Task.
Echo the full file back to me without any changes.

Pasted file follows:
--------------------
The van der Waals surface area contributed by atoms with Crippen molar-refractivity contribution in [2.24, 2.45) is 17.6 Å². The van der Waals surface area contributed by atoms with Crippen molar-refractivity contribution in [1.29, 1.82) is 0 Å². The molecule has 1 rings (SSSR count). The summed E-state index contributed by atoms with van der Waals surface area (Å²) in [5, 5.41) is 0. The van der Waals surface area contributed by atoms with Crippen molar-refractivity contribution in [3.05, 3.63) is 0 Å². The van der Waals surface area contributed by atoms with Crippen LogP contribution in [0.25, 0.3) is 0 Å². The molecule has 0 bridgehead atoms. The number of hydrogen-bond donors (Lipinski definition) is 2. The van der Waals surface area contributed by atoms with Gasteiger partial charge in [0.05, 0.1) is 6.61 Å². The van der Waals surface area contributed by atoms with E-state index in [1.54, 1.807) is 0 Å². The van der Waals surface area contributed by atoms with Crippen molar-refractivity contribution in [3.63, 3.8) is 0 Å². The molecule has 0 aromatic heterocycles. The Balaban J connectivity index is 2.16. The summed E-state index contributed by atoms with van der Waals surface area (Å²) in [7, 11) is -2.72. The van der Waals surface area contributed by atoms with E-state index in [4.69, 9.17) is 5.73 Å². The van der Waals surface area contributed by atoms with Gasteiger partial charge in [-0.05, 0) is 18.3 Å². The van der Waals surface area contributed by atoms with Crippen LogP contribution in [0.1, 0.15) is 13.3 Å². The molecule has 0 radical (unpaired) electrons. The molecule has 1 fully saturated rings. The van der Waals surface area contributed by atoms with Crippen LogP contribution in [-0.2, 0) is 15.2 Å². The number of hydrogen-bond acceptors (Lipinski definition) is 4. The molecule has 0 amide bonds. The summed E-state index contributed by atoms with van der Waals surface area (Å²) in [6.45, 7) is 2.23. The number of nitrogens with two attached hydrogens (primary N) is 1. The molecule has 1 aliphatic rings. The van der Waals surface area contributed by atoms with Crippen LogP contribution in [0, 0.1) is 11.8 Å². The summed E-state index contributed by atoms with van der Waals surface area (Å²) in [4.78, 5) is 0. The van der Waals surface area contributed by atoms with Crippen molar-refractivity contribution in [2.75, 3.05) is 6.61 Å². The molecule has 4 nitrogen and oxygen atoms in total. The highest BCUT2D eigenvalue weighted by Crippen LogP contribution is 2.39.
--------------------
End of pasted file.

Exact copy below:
The van der Waals surface area contributed by atoms with Crippen molar-refractivity contribution in [2.24, 2.45) is 17.6 Å². The van der Waals surface area contributed by atoms with Crippen molar-refractivity contribution in [1.29, 1.82) is 0 Å². The molecule has 1 rings (SSSR count). The summed E-state index contributed by atoms with van der Waals surface area (Å²) in [5, 5.41) is 0. The van der Waals surface area contributed by atoms with Crippen molar-refractivity contribution in [3.05, 3.63) is 0 Å². The van der Waals surface area contributed by atoms with Crippen LogP contribution in [0.25, 0.3) is 0 Å². The molecule has 0 bridgehead atoms. The number of hydrogen-bond donors (Lipinski definition) is 2. The van der Waals surface area contributed by atoms with Gasteiger partial charge in [0.05, 0.1) is 6.61 Å². The van der Waals surface area contributed by atoms with E-state index in [1.54, 1.807) is 0 Å². The van der Waals surface area contributed by atoms with Crippen molar-refractivity contribution in [3.63, 3.8) is 0 Å². The molecule has 0 aromatic heterocycles. The Balaban J connectivity index is 2.16. The summed E-state index contributed by atoms with van der Waals surface area (Å²) in [7, 11) is -2.72. The van der Waals surface area contributed by atoms with E-state index in [4.69, 9.17) is 5.73 Å². The van der Waals surface area contributed by atoms with Gasteiger partial charge in [-0.05, 0) is 18.3 Å². The van der Waals surface area contributed by atoms with Crippen LogP contribution in [0.1, 0.15) is 13.3 Å². The molecule has 0 radical (unpaired) electrons. The molecule has 1 fully saturated rings. The van der Waals surface area contributed by atoms with Crippen LogP contribution in [-0.2, 0) is 15.2 Å². The number of hydrogen-bond acceptors (Lipinski definition) is 4. The molecule has 0 amide bonds. The summed E-state index contributed by atoms with van der Waals surface area (Å²) in [6.45, 7) is 2.23. The number of nitrogens with two attached hydrogens (primary N) is 1. The molecule has 1 aliphatic rings. The van der Waals surface area contributed by atoms with Crippen LogP contribution in [0, 0.1) is 11.8 Å². The summed E-state index contributed by atoms with van der Waals surface area (Å²) in [4.78, 5) is 0. The van der Waals surface area contributed by atoms with Crippen molar-refractivity contribution in [2.75, 3.05) is 6.61 Å². The molecule has 4 nitrogen and oxygen atoms in total. The highest BCUT2D eigenvalue weighted by Crippen LogP contribution is 2.39.